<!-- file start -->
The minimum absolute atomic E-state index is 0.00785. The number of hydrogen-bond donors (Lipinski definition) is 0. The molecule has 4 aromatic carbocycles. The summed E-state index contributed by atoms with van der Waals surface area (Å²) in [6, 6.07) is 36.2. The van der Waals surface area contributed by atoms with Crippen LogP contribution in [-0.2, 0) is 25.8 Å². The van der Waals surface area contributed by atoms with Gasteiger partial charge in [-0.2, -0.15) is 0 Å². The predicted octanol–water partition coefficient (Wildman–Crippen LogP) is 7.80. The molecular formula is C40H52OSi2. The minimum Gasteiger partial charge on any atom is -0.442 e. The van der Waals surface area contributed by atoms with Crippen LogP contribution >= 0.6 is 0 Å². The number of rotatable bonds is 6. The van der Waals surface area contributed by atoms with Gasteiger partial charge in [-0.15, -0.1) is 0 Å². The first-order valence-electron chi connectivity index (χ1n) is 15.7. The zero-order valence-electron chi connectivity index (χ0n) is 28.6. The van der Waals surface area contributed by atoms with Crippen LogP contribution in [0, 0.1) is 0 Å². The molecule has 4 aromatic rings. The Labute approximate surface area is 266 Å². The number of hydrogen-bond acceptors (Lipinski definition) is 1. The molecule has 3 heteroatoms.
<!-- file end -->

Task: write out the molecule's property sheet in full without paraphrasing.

The minimum absolute atomic E-state index is 0.00785. The number of hydrogen-bond donors (Lipinski definition) is 0. The molecule has 4 aromatic carbocycles. The summed E-state index contributed by atoms with van der Waals surface area (Å²) in [6, 6.07) is 36.2. The van der Waals surface area contributed by atoms with Crippen LogP contribution in [-0.2, 0) is 25.8 Å². The van der Waals surface area contributed by atoms with Gasteiger partial charge in [-0.2, -0.15) is 0 Å². The predicted octanol–water partition coefficient (Wildman–Crippen LogP) is 7.80. The molecular formula is C40H52OSi2. The minimum Gasteiger partial charge on any atom is -0.442 e. The van der Waals surface area contributed by atoms with Crippen LogP contribution >= 0.6 is 0 Å². The number of rotatable bonds is 6. The van der Waals surface area contributed by atoms with Gasteiger partial charge in [-0.15, -0.1) is 0 Å². The first-order valence-electron chi connectivity index (χ1n) is 15.7. The zero-order valence-electron chi connectivity index (χ0n) is 28.6. The van der Waals surface area contributed by atoms with Crippen LogP contribution in [0, 0.1) is 0 Å². The molecule has 4 aromatic rings. The Labute approximate surface area is 266 Å². The number of hydrogen-bond acceptors (Lipinski definition) is 1. The molecule has 3 heteroatoms.